Why was the particular gift of the knowledge of foreign languages needed by the Early Church, as well as the ability to speak in those languages? Although all those present on that occasion were Jews, many of them had lived for so long in the countries mentioned that they had forgotten the Hebrew and Aramaic languages. Furthermore, it is clear that many of them had been born in those other lands (Acts 2:8), and the language with which they would be more familiar would be the foreign language “wherein” they “were born.”

God’s plan required that the message of Truth be sent forth to all nations. Therefore, he made it possible for each person who heard the Gospel message of Christ being preached by the apostles to understand, and to take that message back to their fellow countrymen.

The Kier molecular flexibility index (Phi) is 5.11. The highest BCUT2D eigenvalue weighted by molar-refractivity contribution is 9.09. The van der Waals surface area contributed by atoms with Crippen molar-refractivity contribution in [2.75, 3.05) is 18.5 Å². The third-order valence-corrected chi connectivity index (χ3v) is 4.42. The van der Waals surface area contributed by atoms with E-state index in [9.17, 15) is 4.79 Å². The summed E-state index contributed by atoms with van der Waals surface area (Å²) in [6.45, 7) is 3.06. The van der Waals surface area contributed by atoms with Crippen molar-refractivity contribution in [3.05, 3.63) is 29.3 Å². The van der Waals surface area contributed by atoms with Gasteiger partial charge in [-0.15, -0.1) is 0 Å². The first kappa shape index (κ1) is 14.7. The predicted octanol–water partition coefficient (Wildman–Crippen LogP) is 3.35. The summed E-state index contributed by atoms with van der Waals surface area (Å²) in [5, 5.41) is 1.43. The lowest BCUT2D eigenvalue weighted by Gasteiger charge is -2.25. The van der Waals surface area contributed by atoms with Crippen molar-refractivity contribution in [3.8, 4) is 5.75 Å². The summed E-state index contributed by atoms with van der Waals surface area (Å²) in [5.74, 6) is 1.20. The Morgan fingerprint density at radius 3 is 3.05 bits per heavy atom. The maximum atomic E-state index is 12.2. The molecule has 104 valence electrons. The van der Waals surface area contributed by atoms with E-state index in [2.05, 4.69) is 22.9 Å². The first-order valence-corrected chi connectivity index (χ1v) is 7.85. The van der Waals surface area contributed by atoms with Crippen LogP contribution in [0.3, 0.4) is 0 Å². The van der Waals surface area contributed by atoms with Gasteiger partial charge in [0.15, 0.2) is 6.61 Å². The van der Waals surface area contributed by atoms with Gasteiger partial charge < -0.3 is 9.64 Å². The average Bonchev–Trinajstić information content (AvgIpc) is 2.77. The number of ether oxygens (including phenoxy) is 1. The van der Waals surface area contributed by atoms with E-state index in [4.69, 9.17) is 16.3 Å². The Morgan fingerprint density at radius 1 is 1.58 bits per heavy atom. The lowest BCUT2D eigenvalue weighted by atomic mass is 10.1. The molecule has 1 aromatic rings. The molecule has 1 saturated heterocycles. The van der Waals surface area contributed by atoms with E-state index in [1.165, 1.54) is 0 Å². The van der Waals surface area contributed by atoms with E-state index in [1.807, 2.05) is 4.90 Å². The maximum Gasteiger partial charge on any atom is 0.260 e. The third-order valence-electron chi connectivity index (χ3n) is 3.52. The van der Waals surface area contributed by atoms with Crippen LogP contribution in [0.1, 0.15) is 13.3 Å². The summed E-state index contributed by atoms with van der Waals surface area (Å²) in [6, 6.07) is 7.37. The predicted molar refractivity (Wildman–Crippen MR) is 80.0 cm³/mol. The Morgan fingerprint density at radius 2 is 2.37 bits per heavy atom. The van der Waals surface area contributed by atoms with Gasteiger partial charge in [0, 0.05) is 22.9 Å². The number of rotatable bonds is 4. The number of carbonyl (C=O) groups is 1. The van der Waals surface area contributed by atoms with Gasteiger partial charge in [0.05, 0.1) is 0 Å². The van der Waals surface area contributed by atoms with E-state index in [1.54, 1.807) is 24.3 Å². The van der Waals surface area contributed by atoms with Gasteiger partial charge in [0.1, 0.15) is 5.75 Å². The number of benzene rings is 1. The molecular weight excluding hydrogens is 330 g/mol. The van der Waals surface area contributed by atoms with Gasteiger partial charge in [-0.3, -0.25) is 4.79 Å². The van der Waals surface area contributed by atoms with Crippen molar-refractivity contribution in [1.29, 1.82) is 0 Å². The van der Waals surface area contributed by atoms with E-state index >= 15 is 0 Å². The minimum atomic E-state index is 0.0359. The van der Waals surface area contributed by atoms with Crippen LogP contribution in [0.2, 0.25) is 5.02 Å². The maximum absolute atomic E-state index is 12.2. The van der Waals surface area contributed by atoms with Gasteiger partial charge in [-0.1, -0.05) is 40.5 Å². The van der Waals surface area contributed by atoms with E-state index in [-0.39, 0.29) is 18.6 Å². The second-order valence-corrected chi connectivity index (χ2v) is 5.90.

Thus it was that Christianity in its purity was established and spread abroad. We now know why this unique miracle was needed at that time. We can also see that there has been no need for such a miracle since. Once Christianity was established the people would be able to spread the message abroad without this miraculous aid. When necessary the messengers could take time to learn a foreign language, as is done at the present time. The peculiar circumstances that existed at the very beginning of the Christian era were special to that early period and have not existed since that time. They definitely do not exist now, nor will they at any time again. The need for the miracle in the beginning, for the message to be understood and accurately spread abroad, ended.